June 17, 2009
Contact: Don Drysdale
SACRAMENTO – State and federal officials are in the process of sealing a hazardous, abandoned gold mine near Mammoth Lakes to protect public safety and wildlife. The site is adjacent to the Coldwater Campground in the Inyo National Forest in Mono County.
“This is one of several projects we are working on in conjunction with the U.S. Forest Service to ensure the safety of visitors,” said Dennis O’Bryant, chief of the Office of Mine Reclamation (OMR), part of the California Department of Conservation. “This is a heavily visited site with two adits (tunnels with one opening) that tend to attract the curious. These abandoned mines are dangerous; our motto is `stay out, stay alive.’ ”
The Mammoth Consolidated Mine and Mill is a 1920s-era gold mine that has become an interpretive center. It includes an assay building, bunk houses, cookhouse and superintendent’s house as well as the mine, which has two levels connected by a shaft. There are 500 feet of mine workings on the lower level and an unknown amount of mine workings on the second level.
The adits were gated in the 1980s but have been repeatedly vandalized. The gate on the lower adit is still in place and functioning, but the gate on the upper adit is in need of complete replacement. An OMR contractor is installing a gate designed to allow bats to enter and leave the adit while keeping people out.
“The Forest Service is concerned for the health and safety for members of the public who visit the Coldwater Campground, nearby wilderness trail head, and the interpretative mine site,” said Lynn Oliver, Minerals and Geology Program Manager of the Inyo National Forest. “The Forest Service is very appreciative for the efforts of the Office of Mine Reclamation in assisting with this important closure.”
During the summer months, hundreds of people are in the vicinity of the interpretive site daily, enjoying outdoor recreation. Coldwater Campground has 75 campsites and is usually full in peak season.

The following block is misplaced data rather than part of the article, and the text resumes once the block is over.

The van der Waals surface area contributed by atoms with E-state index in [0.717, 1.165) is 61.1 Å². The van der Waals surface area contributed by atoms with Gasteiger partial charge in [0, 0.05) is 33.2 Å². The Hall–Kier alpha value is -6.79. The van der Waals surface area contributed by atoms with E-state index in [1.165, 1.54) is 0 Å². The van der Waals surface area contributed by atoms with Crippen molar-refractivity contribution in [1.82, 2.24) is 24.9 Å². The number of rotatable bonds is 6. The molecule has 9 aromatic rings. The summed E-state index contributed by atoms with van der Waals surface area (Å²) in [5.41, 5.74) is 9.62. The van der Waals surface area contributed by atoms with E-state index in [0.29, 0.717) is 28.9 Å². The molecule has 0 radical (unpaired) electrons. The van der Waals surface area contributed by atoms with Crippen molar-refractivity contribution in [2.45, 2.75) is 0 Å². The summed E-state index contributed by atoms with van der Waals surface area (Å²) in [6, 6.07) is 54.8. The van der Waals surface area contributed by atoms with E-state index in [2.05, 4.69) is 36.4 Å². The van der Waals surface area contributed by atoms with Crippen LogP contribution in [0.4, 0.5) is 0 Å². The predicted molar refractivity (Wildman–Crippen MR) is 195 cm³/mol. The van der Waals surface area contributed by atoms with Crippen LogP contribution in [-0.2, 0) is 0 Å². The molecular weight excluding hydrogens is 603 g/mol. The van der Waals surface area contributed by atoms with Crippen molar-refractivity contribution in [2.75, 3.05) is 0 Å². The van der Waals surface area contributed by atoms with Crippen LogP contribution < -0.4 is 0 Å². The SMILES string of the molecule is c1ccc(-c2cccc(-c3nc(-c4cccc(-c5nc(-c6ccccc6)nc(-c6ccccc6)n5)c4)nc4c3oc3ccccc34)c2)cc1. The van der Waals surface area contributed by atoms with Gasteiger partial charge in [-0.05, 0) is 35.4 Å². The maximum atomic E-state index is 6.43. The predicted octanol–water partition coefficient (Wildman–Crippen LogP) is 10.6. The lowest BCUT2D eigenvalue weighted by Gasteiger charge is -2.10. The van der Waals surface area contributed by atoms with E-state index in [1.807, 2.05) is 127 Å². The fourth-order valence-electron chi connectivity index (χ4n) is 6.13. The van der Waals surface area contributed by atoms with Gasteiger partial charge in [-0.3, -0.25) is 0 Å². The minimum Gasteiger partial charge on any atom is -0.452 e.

“Unfortunately -- despite the presence of signs, fences or even gates -- some people feel compelled to enter these old mines, unaware of how dangerous they can be,” said Cy Oggins, manager of OMR’s Abandoned Mine Lands Unit (AMLU). “People are injured and sometimes killed in old mines each year.”
In California, 42 incidents at abandoned mines involving 13 deaths, 32 injuries or near-misses, and 13 pet or other animal rescues have been reported since 2000. The state has about 1,400 active and idle mines and AMLU estimates there are 47,000 abandoned mines in the state.
AMLU began funding abandoned mine remediation projects on California’s public lands in 2002 and has now remediated more than 580 hazardous mine features. Methods used include: bat-compatible gates, cupolas, and culverts; polyurethane foam (PUF); backfills; wire fences; capping; and removal of hazardous debris. Projects to seal old mines are ongoing or planned in several locations around the state during June,
including the Eldorado, Plumas, Stanislaus, Shasta Trinity, and Tahoe national forests.
Aside from the obvious falling hazards, dangers associated with abandoned mines include unstable walls or structures that can collapse at a touch; dark, twisting tunnels in which an explorer can become lost; disease-carrying, predatory or poisonous animals which sometimes make old mines their homes; old explosives; drums of chemicals; exposure to toxics; and poisonous gases or low oxygen levels.
There is no comprehensive database that gives the precise location of most of California’s abandoned mines or their underground workings. Many operated before the advent of any regulatory or reporting authority, or even statehood itself. Each mine may have multiple man-made “features,” such as shafts, tunnels, machinery, facilities or piles of waste rock that can pose either a physical or environmental hazard.
AMLU encourages anyone who discovers an abandoned mine in California to call its hotline, 1-877-OLD-MINE (653-6463).